Myf5-Positive Satellite Cells Contribute to Pax7-Dependent Long-Term Maintenance of Adult Muscle Stem Cells

Department of Cardiac Development and Remodeling, Max-Planck-Institute for Heart and Lung Research, Ludwigstraße 43, 61231 Bad Nauheim, Germany.
Cell stem cell (Impact Factor: 22.15). 08/2013; 13(6). DOI: 10.1016/j.stem.2013.07.016
Source: PubMed

ABSTRACT Skeletal muscle contains Pax7-expressing muscle stem or satellite cells, enabling muscle regeneration throughout most of adult life. Here, we demonstrate that induced inactivation of Pax7 in Pax7-expressing cells of adult mice leads to loss of muscle stem cells and reduced heterochromatin condensation in rare surviving satellite cells. Inactivation of Pax7 in Myf5-expressing cells revealed that the majority of adult muscle stem cells originate from myogenic lineages, which express the myogenic regulators Myf5 or MyoD. Likewise, the majority of muscle stem cells are replenished from Myf5-expressing myogenic cells during adult life, and inactivation of Pax7 in Myf5-expressing cells after muscle damage leads to a complete arrest of muscle regeneration. Finally, we demonstrate that a relatively small number of muscle stem cells are sufficient for efficient repair of skeletal muscles. We conclude that Pax7 acts at different levels in a nonhierarchical regulatory network controlling muscle-satellite-cell-mediated muscle regeneration.

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    ABSTRACT: The satellite cells are long regarded as heterogeneous cell population, which is intimately linked to the processes of muscular recovery. The heterogeneous cell population may be classified by specific markers. In spite of the significant amount of variation amongst the satellite cell populations, it seems that their activity is tightly bound to the paired box 7 transcription factor expression, which is, therefore, used as a canonical marker for these cells. Muscular dystrophic diseases, such as Duchenne muscular dystrophy, elicit severe tissue injuries leading those patients to display a very specific pattern of muscular recovery abnormalities. There have been works on the application of precursors cells as a therapeutic alternative for Duchenne muscular dystrophy and initial attempts have proven the cells inefficient; however later endeavours have proposed solutions for the experiments improving significantly the results. The presence of a range of satellite cells populations indicates the existence of specific cells with enhanced capability of muscular recovery in afflicted muscles.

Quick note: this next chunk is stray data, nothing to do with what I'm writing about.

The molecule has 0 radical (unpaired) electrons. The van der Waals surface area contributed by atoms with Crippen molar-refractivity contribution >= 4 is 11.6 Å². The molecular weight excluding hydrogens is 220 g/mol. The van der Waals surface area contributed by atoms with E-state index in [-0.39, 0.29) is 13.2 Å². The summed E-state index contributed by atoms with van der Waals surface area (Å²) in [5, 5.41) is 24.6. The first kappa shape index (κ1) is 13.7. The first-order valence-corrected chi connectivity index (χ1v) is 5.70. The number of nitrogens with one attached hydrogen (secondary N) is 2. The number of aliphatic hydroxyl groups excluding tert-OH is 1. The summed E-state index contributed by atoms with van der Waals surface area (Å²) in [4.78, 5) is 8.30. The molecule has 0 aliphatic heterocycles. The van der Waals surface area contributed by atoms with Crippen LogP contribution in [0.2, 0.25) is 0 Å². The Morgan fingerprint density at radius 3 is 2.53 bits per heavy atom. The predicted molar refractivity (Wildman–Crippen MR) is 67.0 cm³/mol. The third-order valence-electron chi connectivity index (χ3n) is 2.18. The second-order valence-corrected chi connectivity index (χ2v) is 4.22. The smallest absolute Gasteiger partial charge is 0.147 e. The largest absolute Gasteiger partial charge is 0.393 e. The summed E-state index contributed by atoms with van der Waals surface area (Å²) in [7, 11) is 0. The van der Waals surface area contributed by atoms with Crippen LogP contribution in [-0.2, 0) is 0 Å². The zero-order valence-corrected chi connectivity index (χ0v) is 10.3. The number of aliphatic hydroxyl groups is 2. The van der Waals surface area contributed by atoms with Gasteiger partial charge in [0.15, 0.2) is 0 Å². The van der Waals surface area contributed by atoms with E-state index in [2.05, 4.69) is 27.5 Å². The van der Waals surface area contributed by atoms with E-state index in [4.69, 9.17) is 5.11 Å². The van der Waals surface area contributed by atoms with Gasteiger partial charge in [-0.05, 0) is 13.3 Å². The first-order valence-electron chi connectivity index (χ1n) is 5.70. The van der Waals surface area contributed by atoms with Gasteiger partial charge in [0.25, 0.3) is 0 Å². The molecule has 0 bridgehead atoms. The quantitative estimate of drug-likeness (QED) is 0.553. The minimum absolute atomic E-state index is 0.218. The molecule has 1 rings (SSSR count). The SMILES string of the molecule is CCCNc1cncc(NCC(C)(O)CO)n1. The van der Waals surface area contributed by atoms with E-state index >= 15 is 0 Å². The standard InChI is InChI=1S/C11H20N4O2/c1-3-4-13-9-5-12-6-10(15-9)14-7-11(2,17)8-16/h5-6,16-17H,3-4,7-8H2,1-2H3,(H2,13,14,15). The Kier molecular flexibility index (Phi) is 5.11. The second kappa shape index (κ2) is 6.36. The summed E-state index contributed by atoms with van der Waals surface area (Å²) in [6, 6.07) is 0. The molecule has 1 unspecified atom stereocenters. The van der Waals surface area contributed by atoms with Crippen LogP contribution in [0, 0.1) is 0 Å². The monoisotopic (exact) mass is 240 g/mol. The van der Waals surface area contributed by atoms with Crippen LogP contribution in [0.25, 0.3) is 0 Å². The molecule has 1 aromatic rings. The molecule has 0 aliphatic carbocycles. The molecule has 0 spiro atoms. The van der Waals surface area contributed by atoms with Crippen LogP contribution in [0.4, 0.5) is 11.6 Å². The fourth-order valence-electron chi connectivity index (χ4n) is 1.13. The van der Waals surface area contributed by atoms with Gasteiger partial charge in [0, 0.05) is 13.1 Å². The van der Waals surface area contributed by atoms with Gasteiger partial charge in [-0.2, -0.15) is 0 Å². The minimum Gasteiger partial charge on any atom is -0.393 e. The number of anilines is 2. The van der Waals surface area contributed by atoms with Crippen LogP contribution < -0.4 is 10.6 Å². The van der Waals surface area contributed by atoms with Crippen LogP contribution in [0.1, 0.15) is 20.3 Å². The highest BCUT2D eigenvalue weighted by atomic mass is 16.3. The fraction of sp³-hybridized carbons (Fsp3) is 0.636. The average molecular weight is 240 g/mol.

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    ABSTRACT: Two recent studies have reinvigorated the conversation regarding the role of Pax7 in adult satellite. Studies by Gunther et al (Cell Stem Cell 13:590-601, 2013) and Von Maltzhen et al (Proc Natl Acad Sci U S A 110:16474-16479) show that Pax7 is critical for adult satellite cell function and their contribution to muscle repair. Previously, Lepper et al (Nature 460:627-631, 2009) demonstrated that Pax7 was dispensable for adult muscle repair. In this commentary I have summarized the results from these studies, focusing on the differences in experimental paradigms that led the authors to different conclusions. I also take this opportunity to discuss the potential limitations and hurdles of Cre-lox technology that are responsible for the discrepant results.
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    ABSTRACT: Muscle stem cells facilitate the long-term regenerative capacity of skeletal muscle. This self-renewing population of satellite cells has only recently been defined through genetic and transplantation experiments. Although muscle stem cells remain in a dormant quiescent state in uninjured muscle, they are poised to activate and produce committed progeny. Unlike committed myogenic progenitor cells, the self-renewal capacity gives muscle stem cells the ability to engraft as satellite cells and capitulate long-term regeneration. Similar to other adult stem cells, understanding the molecular regulation of muscle stem cells has significant implications towards the development of pharmacological or cell-based therapies for muscle disorders. This Cell Science at a Glance article and accompanying poster will review satellite cell characteristics and therapeutic potential, and provide an overview of the muscle stem cell hallmarks: quiescence, self-renewal and commitment.
    Journal of Cell Science 10/2014; DOI:10.1242/jcs.151209 · 5.33 Impact Factor

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